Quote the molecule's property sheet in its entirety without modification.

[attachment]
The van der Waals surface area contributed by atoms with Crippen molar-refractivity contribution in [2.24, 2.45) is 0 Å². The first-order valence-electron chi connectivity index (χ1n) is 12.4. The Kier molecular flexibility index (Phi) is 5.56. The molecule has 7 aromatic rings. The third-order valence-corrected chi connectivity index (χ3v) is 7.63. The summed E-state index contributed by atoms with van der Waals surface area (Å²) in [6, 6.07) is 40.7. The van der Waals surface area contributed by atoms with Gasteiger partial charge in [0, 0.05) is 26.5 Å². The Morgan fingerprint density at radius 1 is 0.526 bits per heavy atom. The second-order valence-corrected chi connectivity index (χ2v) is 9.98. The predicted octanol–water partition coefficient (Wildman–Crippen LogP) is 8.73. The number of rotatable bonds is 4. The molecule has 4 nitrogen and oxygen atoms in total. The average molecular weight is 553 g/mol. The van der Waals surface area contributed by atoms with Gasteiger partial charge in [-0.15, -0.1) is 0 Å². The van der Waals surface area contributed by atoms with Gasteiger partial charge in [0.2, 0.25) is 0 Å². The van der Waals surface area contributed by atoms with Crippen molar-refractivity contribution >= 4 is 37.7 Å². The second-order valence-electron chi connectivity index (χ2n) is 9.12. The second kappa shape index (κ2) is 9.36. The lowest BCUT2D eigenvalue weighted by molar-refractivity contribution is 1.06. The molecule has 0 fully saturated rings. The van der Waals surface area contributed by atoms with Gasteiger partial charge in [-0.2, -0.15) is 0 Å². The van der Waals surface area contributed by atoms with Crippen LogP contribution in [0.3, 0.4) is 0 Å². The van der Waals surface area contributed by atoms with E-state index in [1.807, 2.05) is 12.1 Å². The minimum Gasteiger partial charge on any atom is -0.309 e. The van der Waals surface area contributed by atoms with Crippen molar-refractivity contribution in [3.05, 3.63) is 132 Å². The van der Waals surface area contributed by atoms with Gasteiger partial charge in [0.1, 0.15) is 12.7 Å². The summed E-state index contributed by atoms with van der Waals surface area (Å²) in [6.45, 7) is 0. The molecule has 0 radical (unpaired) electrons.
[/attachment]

The van der Waals surface area contributed by atoms with Crippen molar-refractivity contribution in [2.24, 2.45) is 0 Å². The first-order valence-electron chi connectivity index (χ1n) is 12.4. The Kier molecular flexibility index (Phi) is 5.56. The molecule has 7 aromatic rings. The third-order valence-corrected chi connectivity index (χ3v) is 7.63. The summed E-state index contributed by atoms with van der Waals surface area (Å²) in [6, 6.07) is 40.7. The van der Waals surface area contributed by atoms with Gasteiger partial charge in [0, 0.05) is 26.5 Å². The Morgan fingerprint density at radius 1 is 0.526 bits per heavy atom. The second-order valence-corrected chi connectivity index (χ2v) is 9.98. The predicted octanol–water partition coefficient (Wildman–Crippen LogP) is 8.73. The number of rotatable bonds is 4. The molecule has 4 nitrogen and oxygen atoms in total. The average molecular weight is 553 g/mol. The van der Waals surface area contributed by atoms with Gasteiger partial charge in [-0.15, -0.1) is 0 Å². The van der Waals surface area contributed by atoms with Gasteiger partial charge in [0.2, 0.25) is 0 Å². The van der Waals surface area contributed by atoms with Crippen molar-refractivity contribution >= 4 is 37.7 Å². The second-order valence-electron chi connectivity index (χ2n) is 9.12. The second kappa shape index (κ2) is 9.36. The lowest BCUT2D eigenvalue weighted by molar-refractivity contribution is 1.06. The molecule has 0 fully saturated rings. The van der Waals surface area contributed by atoms with Gasteiger partial charge in [-0.2, -0.15) is 0 Å². The van der Waals surface area contributed by atoms with Crippen LogP contribution in [0.3, 0.4) is 0 Å². The van der Waals surface area contributed by atoms with E-state index in [1.807, 2.05) is 12.1 Å². The minimum Gasteiger partial charge on any atom is -0.309 e. The van der Waals surface area contributed by atoms with Crippen molar-refractivity contribution in [3.05, 3.63) is 132 Å². The van der Waals surface area contributed by atoms with Gasteiger partial charge in [0.1, 0.15) is 12.7 Å². The summed E-state index contributed by atoms with van der Waals surface area (Å²) in [6.45, 7) is 0. The molecule has 0 radical (unpaired) electrons.